Reiki: the ultimate spiritual detox or a laughable hoax? Murray Garrard checks in with one of Bahrain’s foremost practitioners to find out
Time Out Bahrain staff
Before I interview Anubhaa Sharma, one of Bahrain’s most experienced Reiki Masters, she wants me to watch a video about Reiki which she made in association with the Films Division of the Indian government. Saturated in bright light and infused with spa music, a floating Anubhaa narrates a series of testimonials from a whole range of Indian ladies, all of whom have had their lives transformed by Reiki. There’s a lady who’s managed to overcome depression. A second has used it to get rid of her backache. One gushes about how she’s now permanently ecstatic.
For the first half of the film, Reiki is sold as a purely human affair; towards the end the focus shifts, and all of a sudden practitioners begin to target a whole range of objects, both animate and inanimate. In one scene a dog comes under the scrutiny of a practitioner. Shortly afterwards, energy is being channelled into a pot plant. As a grand finale, a woman gives Reiki to a large lump of dough.
It’s soon pretty obvious my assumption that Reiki was a sort of non-contact massage for people who believe they have chakras is well off course. Anubhaa sets me straight. ‘It is not only humans that benefit from Reiki,’ she insists, ‘but also plants and animals, your surroundings, car batteries, your home...’ Making serious Reiki practice something of a full time job.
Reiki was first formulated by Japanese Buddhist Mikao Usui, though Anubhaa informs me he only rediscovered it, since it is was widely practised by the Central American Mayan civilisation roughly a thousand years ago. ‘After the Mayans, it went out of fashion. As man became more developed he became more materialistic – it was a horizontal growth, not a vertical one. The human potential that people used to have, when they could fly at their wish, and transport their bodies at will, [was lost] as man began to develop horizontally. Man started utilising the earth for materialistic developments, such as planes, but this is just a physical manifestation of we could once do.’
Anubhaa Sharma’s Reiki is bound to the intricate web of intangible energies, ancient rituals and healing jargon that has long been vogue amongst alternative therapists. It’s a world of aura readings and astral travel, of secret histories in which science and myth is blended, during which angels and guardians make frequent appearances. It’s a worldview that empiricists would be quick to dismiss. Harder to dismiss are the millions of people from across the world who swear by the treatments enshrouded within it.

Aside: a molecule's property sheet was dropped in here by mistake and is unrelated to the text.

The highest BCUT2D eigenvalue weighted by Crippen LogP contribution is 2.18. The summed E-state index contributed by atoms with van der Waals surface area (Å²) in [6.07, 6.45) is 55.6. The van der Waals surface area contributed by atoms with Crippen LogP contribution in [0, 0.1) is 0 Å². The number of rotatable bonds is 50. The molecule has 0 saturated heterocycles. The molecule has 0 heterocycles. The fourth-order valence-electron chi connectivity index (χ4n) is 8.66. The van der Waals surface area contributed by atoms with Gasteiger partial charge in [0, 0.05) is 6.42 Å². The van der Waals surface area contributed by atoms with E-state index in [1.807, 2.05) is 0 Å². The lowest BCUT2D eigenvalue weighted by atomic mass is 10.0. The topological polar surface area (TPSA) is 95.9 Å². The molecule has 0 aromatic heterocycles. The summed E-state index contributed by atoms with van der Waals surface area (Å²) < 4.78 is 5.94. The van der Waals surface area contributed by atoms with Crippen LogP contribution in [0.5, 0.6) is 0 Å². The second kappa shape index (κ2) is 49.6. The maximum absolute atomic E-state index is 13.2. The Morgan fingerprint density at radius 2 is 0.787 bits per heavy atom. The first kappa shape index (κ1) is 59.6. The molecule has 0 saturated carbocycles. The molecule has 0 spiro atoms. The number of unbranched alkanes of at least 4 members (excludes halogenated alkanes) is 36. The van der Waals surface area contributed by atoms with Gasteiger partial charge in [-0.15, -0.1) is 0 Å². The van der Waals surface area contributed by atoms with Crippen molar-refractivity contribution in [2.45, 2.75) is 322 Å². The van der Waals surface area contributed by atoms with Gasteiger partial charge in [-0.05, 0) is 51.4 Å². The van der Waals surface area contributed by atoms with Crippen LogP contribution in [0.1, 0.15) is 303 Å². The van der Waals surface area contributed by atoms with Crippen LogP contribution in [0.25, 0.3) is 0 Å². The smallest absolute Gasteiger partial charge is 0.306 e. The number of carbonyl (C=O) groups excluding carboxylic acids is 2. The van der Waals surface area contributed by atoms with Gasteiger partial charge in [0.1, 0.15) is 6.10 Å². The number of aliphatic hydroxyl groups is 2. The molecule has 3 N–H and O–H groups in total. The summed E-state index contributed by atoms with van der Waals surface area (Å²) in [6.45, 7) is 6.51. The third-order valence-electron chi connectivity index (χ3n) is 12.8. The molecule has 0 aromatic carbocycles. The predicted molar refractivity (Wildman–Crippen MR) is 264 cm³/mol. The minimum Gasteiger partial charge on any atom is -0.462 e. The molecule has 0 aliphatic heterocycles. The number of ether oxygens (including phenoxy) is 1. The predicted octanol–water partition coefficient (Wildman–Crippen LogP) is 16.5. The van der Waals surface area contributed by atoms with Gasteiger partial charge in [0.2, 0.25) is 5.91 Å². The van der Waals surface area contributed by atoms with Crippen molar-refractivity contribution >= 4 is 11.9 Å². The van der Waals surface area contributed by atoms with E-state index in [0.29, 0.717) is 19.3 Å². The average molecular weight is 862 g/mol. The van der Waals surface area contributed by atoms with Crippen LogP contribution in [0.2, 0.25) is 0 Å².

Reiki rests upon the premise that the universe is filled with positive energy, and this energy can be relatively easily channelled through a Reiki practitioner to help heal, energise and reinvigorate the subject. Anubhaa explains: ‘A Reiki Master is someone who has been initiated by another Reiki Master and has been empowered to transfer the universal energy through their body into the body of the recipient who has low energy frequencies, and that is how the healing happens.’
A Reiki treatment tends to be done with the subject lying down – in order to grow vertically, I had first to be lying horizontal. Anubhaa’s spacious villa is a temple to spiritual healing with Buddha facades, astrological tapestries and ethnic ornaments beautifully placed throughout. Her Reiki and meditation room is a haven of cushions and deep-pile rugs. If there is one place in Bahrain most suited to healing, this is it.
When I was first introduced to Reiki in Bali, it came at me like a surge of light, and I felt myself transformed for weeks. More sceptic than adherent, Reiki seemed like an unfathomable cure-all, and I had been desperate to try it again. On this occasion, I fear my expectations were too high, and the experience was more like a nice rest than an spiritual epiphany, though this might have been because my chakras were pretty well aligned this time (whereas in Bali they were no doubt up the spout).
I ask Anubhaa how she responds to people who claim they don’t feel anything. ‘Many people do find that they don’t feel the heat or the energy, but it is mostly a matter of your faith and belief. The more you have faith in the intangible energies the more these energies work. It is like respect to them – If I don’t smile at you, you won’t smile back at me.’ It’s a sentiment that falls rather close to the definition of a placebo for comfort. But then the power of suggestion sits at the heart of most holistic therapies. Take away that, and you kill off complimentary medcine.
I ask Anubhaa about reports of people clearing cancer with Reiki and rising from their death beds after a couple of sessions. Anubhaa is not convinced: ‘I have seen people with cancer and with heart problems and Reiki has been very affective with these things. But it cannot get rid of the disease completely because the suffering to a human body or to a human mind is karmic. It is happening because of karma, and Reiki will never interfere with your karma. But what it will do is give you the strength to cope with the karma, and to evolve through that karma.’
Meaning if you are wicked in life, you are still destined to come back next time as a dog, a pot plant or a lump of dough. Of course, if you come back as such in Anubhaa’s household, then you’ll still be in with a good chance of getting some Reiki. Anubhaa Sharma is the author of Reiki Intentions, available now on www.amazon.com. For a Reiki consultation and to find out more about becoming a Reiki Master, contact Anubhaa on 39 260 488.